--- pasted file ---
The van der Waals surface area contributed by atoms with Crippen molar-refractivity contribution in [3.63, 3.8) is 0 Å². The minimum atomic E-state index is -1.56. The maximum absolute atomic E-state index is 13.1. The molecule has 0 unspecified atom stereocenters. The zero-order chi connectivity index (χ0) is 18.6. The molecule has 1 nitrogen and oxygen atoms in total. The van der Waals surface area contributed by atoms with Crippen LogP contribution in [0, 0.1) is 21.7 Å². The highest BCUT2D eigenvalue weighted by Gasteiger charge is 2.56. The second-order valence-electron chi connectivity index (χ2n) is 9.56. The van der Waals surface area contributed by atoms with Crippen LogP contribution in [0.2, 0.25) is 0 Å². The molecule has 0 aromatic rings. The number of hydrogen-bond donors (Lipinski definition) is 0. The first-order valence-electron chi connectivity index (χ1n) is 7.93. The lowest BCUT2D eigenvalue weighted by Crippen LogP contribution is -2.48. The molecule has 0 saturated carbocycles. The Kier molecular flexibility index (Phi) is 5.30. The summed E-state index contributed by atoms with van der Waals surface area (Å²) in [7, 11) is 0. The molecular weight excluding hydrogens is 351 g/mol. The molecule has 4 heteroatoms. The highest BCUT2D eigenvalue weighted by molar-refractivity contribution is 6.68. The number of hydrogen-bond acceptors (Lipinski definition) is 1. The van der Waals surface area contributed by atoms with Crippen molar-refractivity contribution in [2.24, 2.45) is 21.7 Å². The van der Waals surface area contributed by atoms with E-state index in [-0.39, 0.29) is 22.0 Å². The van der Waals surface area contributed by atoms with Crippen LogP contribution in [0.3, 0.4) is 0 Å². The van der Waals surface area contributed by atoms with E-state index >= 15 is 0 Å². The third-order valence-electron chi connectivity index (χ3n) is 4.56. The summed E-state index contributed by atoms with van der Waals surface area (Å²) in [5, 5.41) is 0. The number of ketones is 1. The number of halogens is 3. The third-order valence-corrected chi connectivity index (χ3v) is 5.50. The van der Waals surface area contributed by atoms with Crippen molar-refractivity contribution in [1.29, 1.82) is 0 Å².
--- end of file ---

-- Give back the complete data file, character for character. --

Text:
The van der Waals surface area contributed by atoms with Crippen molar-refractivity contribution in [3.63, 3.8) is 0 Å². The minimum atomic E-state index is -1.56. The maximum absolute atomic E-state index is 13.1. The molecule has 0 unspecified atom stereocenters. The zero-order chi connectivity index (χ0) is 18.6. The molecule has 1 nitrogen and oxygen atoms in total. The van der Waals surface area contributed by atoms with Crippen LogP contribution in [0, 0.1) is 21.7 Å². The highest BCUT2D eigenvalue weighted by Gasteiger charge is 2.56. The second-order valence-electron chi connectivity index (χ2n) is 9.56. The van der Waals surface area contributed by atoms with Crippen LogP contribution in [0.2, 0.25) is 0 Å². The molecule has 0 aromatic rings. The number of hydrogen-bond donors (Lipinski definition) is 0. The first-order valence-electron chi connectivity index (χ1n) is 7.93. The lowest BCUT2D eigenvalue weighted by Crippen LogP contribution is -2.48. The molecule has 0 saturated carbocycles. The Kier molecular flexibility index (Phi) is 5.30. The summed E-state index contributed by atoms with van der Waals surface area (Å²) in [7, 11) is 0. The molecular weight excluding hydrogens is 351 g/mol. The molecule has 4 heteroatoms. The highest BCUT2D eigenvalue weighted by molar-refractivity contribution is 6.68. The number of hydrogen-bond acceptors (Lipinski definition) is 1. The van der Waals surface area contributed by atoms with Crippen molar-refractivity contribution in [2.24, 2.45) is 21.7 Å². The van der Waals surface area contributed by atoms with E-state index in [-0.39, 0.29) is 22.0 Å². The van der Waals surface area contributed by atoms with Crippen LogP contribution in [0.3, 0.4) is 0 Å². The van der Waals surface area contributed by atoms with E-state index >= 15 is 0 Å². The third-order valence-electron chi connectivity index (χ3n) is 4.56. The summed E-state index contributed by atoms with van der Waals surface area (Å²) in [5, 5.41) is 0. The number of ketones is 1. The number of halogens is 3. The third-order valence-corrected chi connectivity index (χ3v) is 5.50. The van der Waals surface area contributed by atoms with Crippen molar-refractivity contribution in [1.29, 1.82) is 0 Å².